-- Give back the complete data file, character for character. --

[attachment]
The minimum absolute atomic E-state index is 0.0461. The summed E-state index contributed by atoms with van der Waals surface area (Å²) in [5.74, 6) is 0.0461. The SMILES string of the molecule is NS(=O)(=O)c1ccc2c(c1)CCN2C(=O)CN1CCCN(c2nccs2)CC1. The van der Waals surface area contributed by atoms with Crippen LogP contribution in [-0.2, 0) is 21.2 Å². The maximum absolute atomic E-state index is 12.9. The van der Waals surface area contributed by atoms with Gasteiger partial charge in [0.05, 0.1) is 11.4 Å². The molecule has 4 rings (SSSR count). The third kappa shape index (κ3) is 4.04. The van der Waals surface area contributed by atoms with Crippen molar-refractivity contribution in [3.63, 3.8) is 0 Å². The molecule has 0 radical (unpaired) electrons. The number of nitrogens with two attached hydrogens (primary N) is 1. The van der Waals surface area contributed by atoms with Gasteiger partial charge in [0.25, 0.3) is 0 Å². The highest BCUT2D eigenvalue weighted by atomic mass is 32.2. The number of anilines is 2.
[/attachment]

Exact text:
The minimum absolute atomic E-state index is 0.0461. The summed E-state index contributed by atoms with van der Waals surface area (Å²) in [5.74, 6) is 0.0461. The SMILES string of the molecule is NS(=O)(=O)c1ccc2c(c1)CCN2C(=O)CN1CCCN(c2nccs2)CC1. The van der Waals surface area contributed by atoms with Crippen LogP contribution in [-0.2, 0) is 21.2 Å². The maximum absolute atomic E-state index is 12.9. The van der Waals surface area contributed by atoms with Gasteiger partial charge in [0.05, 0.1) is 11.4 Å². The molecule has 4 rings (SSSR count). The third kappa shape index (κ3) is 4.04. The van der Waals surface area contributed by atoms with Crippen molar-refractivity contribution in [3.63, 3.8) is 0 Å². The molecule has 0 radical (unpaired) electrons. The number of nitrogens with two attached hydrogens (primary N) is 1. The van der Waals surface area contributed by atoms with Gasteiger partial charge in [0.25, 0.3) is 0 Å². The highest BCUT2D eigenvalue weighted by atomic mass is 32.2. The number of anilines is 2.